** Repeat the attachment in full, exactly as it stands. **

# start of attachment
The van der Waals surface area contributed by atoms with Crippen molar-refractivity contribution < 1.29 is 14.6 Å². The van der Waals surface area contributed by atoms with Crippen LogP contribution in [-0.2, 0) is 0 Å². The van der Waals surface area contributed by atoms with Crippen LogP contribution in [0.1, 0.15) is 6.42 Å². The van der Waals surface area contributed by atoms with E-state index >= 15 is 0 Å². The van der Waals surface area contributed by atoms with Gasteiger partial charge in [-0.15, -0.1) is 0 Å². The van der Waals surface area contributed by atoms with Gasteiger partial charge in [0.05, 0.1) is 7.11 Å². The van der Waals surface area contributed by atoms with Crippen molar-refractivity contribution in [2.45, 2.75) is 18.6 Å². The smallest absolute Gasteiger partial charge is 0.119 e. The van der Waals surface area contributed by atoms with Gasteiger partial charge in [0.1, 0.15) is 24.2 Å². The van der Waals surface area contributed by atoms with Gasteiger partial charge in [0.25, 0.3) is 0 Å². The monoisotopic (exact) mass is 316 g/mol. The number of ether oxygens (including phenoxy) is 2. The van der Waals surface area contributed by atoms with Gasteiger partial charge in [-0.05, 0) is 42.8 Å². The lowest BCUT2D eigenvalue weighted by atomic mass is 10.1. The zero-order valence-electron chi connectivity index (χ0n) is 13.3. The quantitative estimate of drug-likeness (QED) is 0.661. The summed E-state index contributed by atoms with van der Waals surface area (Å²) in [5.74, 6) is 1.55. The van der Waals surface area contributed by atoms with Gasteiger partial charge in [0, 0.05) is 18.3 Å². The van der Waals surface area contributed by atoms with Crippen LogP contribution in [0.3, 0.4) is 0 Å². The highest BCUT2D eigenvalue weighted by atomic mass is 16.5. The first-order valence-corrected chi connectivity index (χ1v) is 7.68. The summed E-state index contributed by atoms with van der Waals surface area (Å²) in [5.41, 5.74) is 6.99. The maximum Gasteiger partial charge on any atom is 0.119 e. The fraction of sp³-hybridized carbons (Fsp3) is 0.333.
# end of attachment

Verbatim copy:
The van der Waals surface area contributed by atoms with Crippen molar-refractivity contribution < 1.29 is 14.6 Å². The van der Waals surface area contributed by atoms with Crippen LogP contribution in [-0.2, 0) is 0 Å². The van der Waals surface area contributed by atoms with Crippen LogP contribution in [0.1, 0.15) is 6.42 Å². The van der Waals surface area contributed by atoms with E-state index >= 15 is 0 Å². The van der Waals surface area contributed by atoms with Gasteiger partial charge in [-0.15, -0.1) is 0 Å². The van der Waals surface area contributed by atoms with Gasteiger partial charge in [0.05, 0.1) is 7.11 Å². The van der Waals surface area contributed by atoms with Crippen molar-refractivity contribution in [2.45, 2.75) is 18.6 Å². The smallest absolute Gasteiger partial charge is 0.119 e. The van der Waals surface area contributed by atoms with Gasteiger partial charge in [0.1, 0.15) is 24.2 Å². The van der Waals surface area contributed by atoms with Gasteiger partial charge in [0.25, 0.3) is 0 Å². The monoisotopic (exact) mass is 316 g/mol. The number of ether oxygens (including phenoxy) is 2. The van der Waals surface area contributed by atoms with Gasteiger partial charge in [-0.05, 0) is 42.8 Å². The lowest BCUT2D eigenvalue weighted by atomic mass is 10.1. The zero-order valence-electron chi connectivity index (χ0n) is 13.3. The quantitative estimate of drug-likeness (QED) is 0.661. The summed E-state index contributed by atoms with van der Waals surface area (Å²) in [5.74, 6) is 1.55. The van der Waals surface area contributed by atoms with Gasteiger partial charge in [0, 0.05) is 18.3 Å². The van der Waals surface area contributed by atoms with Crippen LogP contribution in [0.3, 0.4) is 0 Å². The highest BCUT2D eigenvalue weighted by atomic mass is 16.5. The first-order valence-corrected chi connectivity index (χ1v) is 7.68. The summed E-state index contributed by atoms with van der Waals surface area (Å²) in [5.41, 5.74) is 6.99. The maximum Gasteiger partial charge on any atom is 0.119 e. The fraction of sp³-hybridized carbons (Fsp3) is 0.333.